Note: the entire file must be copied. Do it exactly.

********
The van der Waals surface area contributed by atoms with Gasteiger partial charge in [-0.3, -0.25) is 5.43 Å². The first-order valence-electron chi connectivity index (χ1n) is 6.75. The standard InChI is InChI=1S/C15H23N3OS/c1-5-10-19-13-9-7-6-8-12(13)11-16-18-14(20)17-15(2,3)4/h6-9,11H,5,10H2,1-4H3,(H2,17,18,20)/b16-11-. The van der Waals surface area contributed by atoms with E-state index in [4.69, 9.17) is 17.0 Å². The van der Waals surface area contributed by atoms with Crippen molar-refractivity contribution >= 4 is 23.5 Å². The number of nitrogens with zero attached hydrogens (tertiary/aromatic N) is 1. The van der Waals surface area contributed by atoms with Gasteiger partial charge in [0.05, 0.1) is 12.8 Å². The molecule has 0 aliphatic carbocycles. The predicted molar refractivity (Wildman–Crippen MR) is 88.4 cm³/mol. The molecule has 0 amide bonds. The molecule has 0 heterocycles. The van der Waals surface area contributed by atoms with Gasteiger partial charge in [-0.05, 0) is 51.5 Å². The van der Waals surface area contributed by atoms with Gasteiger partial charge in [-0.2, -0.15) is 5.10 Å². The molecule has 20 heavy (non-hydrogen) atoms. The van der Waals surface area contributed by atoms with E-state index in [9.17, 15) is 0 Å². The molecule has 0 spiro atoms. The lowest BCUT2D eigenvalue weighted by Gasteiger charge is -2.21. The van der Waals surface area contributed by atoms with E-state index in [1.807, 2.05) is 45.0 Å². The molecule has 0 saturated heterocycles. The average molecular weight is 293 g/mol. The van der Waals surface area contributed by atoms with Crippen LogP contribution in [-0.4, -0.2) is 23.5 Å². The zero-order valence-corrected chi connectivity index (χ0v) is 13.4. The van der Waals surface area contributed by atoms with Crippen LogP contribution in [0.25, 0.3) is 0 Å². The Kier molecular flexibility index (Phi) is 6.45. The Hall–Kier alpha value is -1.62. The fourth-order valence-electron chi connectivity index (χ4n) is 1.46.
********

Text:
The van der Waals surface area contributed by atoms with Gasteiger partial charge in [-0.3, -0.25) is 5.43 Å². The first-order valence-electron chi connectivity index (χ1n) is 6.75. The standard InChI is InChI=1S/C15H23N3OS/c1-5-10-19-13-9-7-6-8-12(13)11-16-18-14(20)17-15(2,3)4/h6-9,11H,5,10H2,1-4H3,(H2,17,18,20)/b16-11-. The van der Waals surface area contributed by atoms with E-state index in [4.69, 9.17) is 17.0 Å². The van der Waals surface area contributed by atoms with Crippen molar-refractivity contribution >= 4 is 23.5 Å². The number of nitrogens with zero attached hydrogens (tertiary/aromatic N) is 1. The van der Waals surface area contributed by atoms with Gasteiger partial charge in [0.05, 0.1) is 12.8 Å². The molecule has 0 aliphatic carbocycles. The predicted molar refractivity (Wildman–Crippen MR) is 88.4 cm³/mol. The molecule has 0 amide bonds. The molecule has 0 heterocycles. The van der Waals surface area contributed by atoms with Gasteiger partial charge in [-0.05, 0) is 51.5 Å². The van der Waals surface area contributed by atoms with Gasteiger partial charge in [-0.2, -0.15) is 5.10 Å². The molecule has 20 heavy (non-hydrogen) atoms. The van der Waals surface area contributed by atoms with E-state index in [9.17, 15) is 0 Å². The molecule has 0 spiro atoms. The lowest BCUT2D eigenvalue weighted by Gasteiger charge is -2.21. The van der Waals surface area contributed by atoms with E-state index in [1.807, 2.05) is 45.0 Å². The molecule has 0 saturated heterocycles. The average molecular weight is 293 g/mol. The van der Waals surface area contributed by atoms with Crippen LogP contribution in [-0.4, -0.2) is 23.5 Å². The zero-order valence-corrected chi connectivity index (χ0v) is 13.4. The van der Waals surface area contributed by atoms with Crippen LogP contribution in [0.25, 0.3) is 0 Å². The Kier molecular flexibility index (Phi) is 6.45. The Hall–Kier alpha value is -1.62. The fourth-order valence-electron chi connectivity index (χ4n) is 1.46.